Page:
Standardising practice



Standardising practice

Thursday, 07 May 2015 10:34 This month, I thought I would write a piece on standardising practice to help anyone new to this aspect of their teaching, training, assessment or quality assurance role.

What is standardisation?

Standardising practice ensures all teachers, trainers, assessors and quality assurers interpret and follow the requirements of the programme or qualification in the same way. It also helps ensure all those involved are consistent and fair to all learners throughout their time with them. It enables people to work as a team rather than on their own, and enables them to give an equitable service. However, any individual learner needs will need to be taken into account. This may mean differentiating some teaching, learning and assessment materials to suit the particular needs of learners. Initial assessment can be used to identify any needs, this should not be limited to the beginning of a programme, but be regularly checked as needs can change.

Standardisation activities

Various activities can be carried out, for example during meetings, or as part of peer observations or using technology.

Standardisation meetings can be held to:

  • discuss the qualification/programme requirements

  • prepare materials for induction and initial assessments

  • create schemes of work, session plans and course materials

  • interpret policies and procedures

  • design or revise assessment and quality assurance documents

  • discuss decisions made by other assessors

  • compare how documents and records have been completed.

The difference between standardisation meetings and team meetings is that team meetings are to discuss issues relating to the management of the programme, for example, awarding organisation updates, targets, success rates and any learner issues.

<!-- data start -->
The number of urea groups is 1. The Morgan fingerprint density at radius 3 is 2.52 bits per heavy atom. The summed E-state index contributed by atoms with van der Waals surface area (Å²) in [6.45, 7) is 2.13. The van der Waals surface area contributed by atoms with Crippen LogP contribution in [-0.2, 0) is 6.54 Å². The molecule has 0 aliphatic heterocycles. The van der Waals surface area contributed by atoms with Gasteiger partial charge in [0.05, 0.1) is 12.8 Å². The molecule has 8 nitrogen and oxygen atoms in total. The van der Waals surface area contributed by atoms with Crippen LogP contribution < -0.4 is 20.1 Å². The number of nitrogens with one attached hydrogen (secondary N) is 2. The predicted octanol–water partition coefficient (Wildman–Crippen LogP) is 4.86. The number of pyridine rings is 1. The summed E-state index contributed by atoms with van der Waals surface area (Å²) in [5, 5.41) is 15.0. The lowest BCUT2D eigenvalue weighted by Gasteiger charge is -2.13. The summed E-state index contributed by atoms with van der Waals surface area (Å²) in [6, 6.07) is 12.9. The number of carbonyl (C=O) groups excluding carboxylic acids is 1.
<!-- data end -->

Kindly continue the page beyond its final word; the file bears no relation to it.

Other standardisation activities can include:

  • creating assessment materials, assignments and recommended answers

  • new staff shadowing experienced staff

  • peer observations and feedback to ensure consistency of practice

  • role play activities such as assessment planning; making a decision; giving feedback; dealing with a complaint

  • internal quality assurers agreeing how their practice will be consistent to support their assessors.

Records should be maintained of all standardisation activities and any identified actions, which should be acted upon. An external quality assurer will want to view the records, if it’s applicable to the qualification.


Technology can be used for standardisation activities and is ideal if not all the team members can attend a meeting or activity at the same time, or are located in different buildings.

When standardising the decisions assessors have made based on electronic evidence, it’s important to be sure the work does belong to the learner, and that the assessor has confirmed the authenticity of it.

Some examples of using technology for standardisation activities include:

  • holding meetings via Skype or videoconferencing facilities to discuss the interpretation of aspects of a programme or qualification